Can Taylor Swift really help Australia’s economy?

Taylor Swift has whipped the world into a frenzy with her Eras Tour. 

In March, Swift kicked off her travelling roadshow with a series of shows in the US, with some of those states since reporting she is boosting local economies.

She even got a call out in the Federal Reserve Bank of Philadelphia’s ‘Beige Book’, highlighting her pitstop in Pennsylvania’s largest city.

“Despite the slowing recovery in tourism in the region overall, one contact highlighted that May was the strongest month for hotel revenue in Philadelphia since the onset of the pandemic, in large part due to an influx of guests for the Taylor Swift concerts in the city,” the bank said.

When Swift announced Australian tour dates, her fans got excited, but so did people hoping she could give the economy a boost.

Speaking to The New Daily, Dr Angel Zhong, a finance academic at RMIT, said it is expected Swift will contribute some $4 billion to the US economy thanks to her tour.

It is probably true Swift’s presence in Australia could help the economy, but it’s not as straightforward as one might think.

Pictured is Taylor Swift

Taylor Swift’s world tour includes more than 100 concerts and a handful in Melbourne and Sydney.

What could Taylor Swift do for the economy?

According to Dr Zhong’s estimates, the tour could generate millions in direct consumer spending. 

The Australian Bureau of Statistics estimates 1.7 per cent of the Australian population will go to see Swift perform.

Including tickets, and taking into account some people will travel to see the show and will require accommodation, the average Swiftie could spend $900 to see a show.

Based on that average person spending $900, Dr Zhong estimates Australia could see a $405 million boost to the economy, however, that won’t all be retained in the economy.

A conservative estimation is $320 million in GDP, Dr Zhong said.

Dr Andreas Cebulla from Flinders University said economic benefits of large, one-off events are always limited to the immediate area of the event and for usually only a short term.

“There’s a tendency to think the money spent on tickets reflect the value the event will have to the economy,” he said in an email to The New Daily.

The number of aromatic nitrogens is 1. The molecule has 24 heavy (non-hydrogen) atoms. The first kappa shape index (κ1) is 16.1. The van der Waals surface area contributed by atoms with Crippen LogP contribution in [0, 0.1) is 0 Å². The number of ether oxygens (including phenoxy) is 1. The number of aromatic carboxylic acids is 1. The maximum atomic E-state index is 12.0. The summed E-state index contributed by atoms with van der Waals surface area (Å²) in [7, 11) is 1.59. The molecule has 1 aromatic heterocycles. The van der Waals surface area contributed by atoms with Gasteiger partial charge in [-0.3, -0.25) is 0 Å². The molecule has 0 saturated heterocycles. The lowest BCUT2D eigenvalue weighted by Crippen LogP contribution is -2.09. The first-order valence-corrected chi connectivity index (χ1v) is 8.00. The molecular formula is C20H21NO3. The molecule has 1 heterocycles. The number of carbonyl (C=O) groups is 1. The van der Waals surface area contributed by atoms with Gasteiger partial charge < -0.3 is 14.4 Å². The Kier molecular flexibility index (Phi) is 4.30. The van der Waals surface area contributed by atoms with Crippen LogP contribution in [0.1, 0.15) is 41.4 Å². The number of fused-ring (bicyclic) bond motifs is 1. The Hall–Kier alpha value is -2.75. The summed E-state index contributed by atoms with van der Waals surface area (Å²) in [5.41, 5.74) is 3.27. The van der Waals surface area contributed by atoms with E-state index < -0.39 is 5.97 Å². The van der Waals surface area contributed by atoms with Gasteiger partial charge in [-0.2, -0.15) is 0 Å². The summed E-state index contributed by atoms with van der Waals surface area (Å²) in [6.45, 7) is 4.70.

“This is questionable: Taylor Swift and her entourage will be the main earners.”

Which is true – Swift will be able to pocket about $35 million thanks to her Australian leg of the tour, Dr Zhong predicts.

There’s also direct costs that are overlooked, Dr Cebulla said, like policing and the clean-up after a show. And while the Eras Tour might create jobs, they will likely be temporary. 

And because we are in a cost-of-living crisis, some tickets were expensive and some people will have to travel, there could be a “substitution” effect.

Pictured is Taylor Swift

Taylor Swift will perform in Sydney and Melbourne in 2024. Photo: Getty

Could Taylor Swift cause a ‘substitution effect’?

People will be spending a lot to attend the Eras Tour, either on flights, accommodation, food or even merchandise.

Tickets alone started at $79.90 and went up to $379.90. 

So there is a chance some fans will be making financial sacrifices to be able to afford seeing Swift in concert.

Dr Zhong said a friend of hers was lucky enough to secure tickets for her and her daughter, so the two of them will be flying to Melbourne from Queensland.

“So they know that they’re spending quite a lot, which is why they might cut out a lot of spending from now until February,” Dr Zhong said.

“So if maybe half of the fans who attend a concert will cut their spending in order to save up for this event, it could end up to be a zero-sum game.”

 Local businesses could come out winners

Taylor Swift might be the biggest winner of this tour, but there will be a few locals who will reap the benefits of the singer-songwriter’s brand power.

Dr Zhong says they will be restricted mainly to Sydney and Melbourne, where Swift is playing.

“Airlines, accommodation, also dining venues and transportation, local transportation, including but not limited to public transport, as well as taxi and rideshares,” she said.

Virgin Australia said there was a 656 per cent increase in bookings to Melbourne and Sydney for Taylor Swift’s concert dates.

According to 9Honey, there has been a huge surge in demand for accommodation in Sydney and Melbourne around the dates for Swift’s tour, with some hotels reportedly already booked out.

Swift has even left some lawmakers overseas a little salty after she skipped over their countries on her tour.

Canadian Prime Minister Justin Trudeau literally pleaded with Swift on Twitter to bring her tour to his country.

Conservative MP Matt Jeneroux filed what he called an “official grievance” on social media, imploring her to book some dates in Canada.

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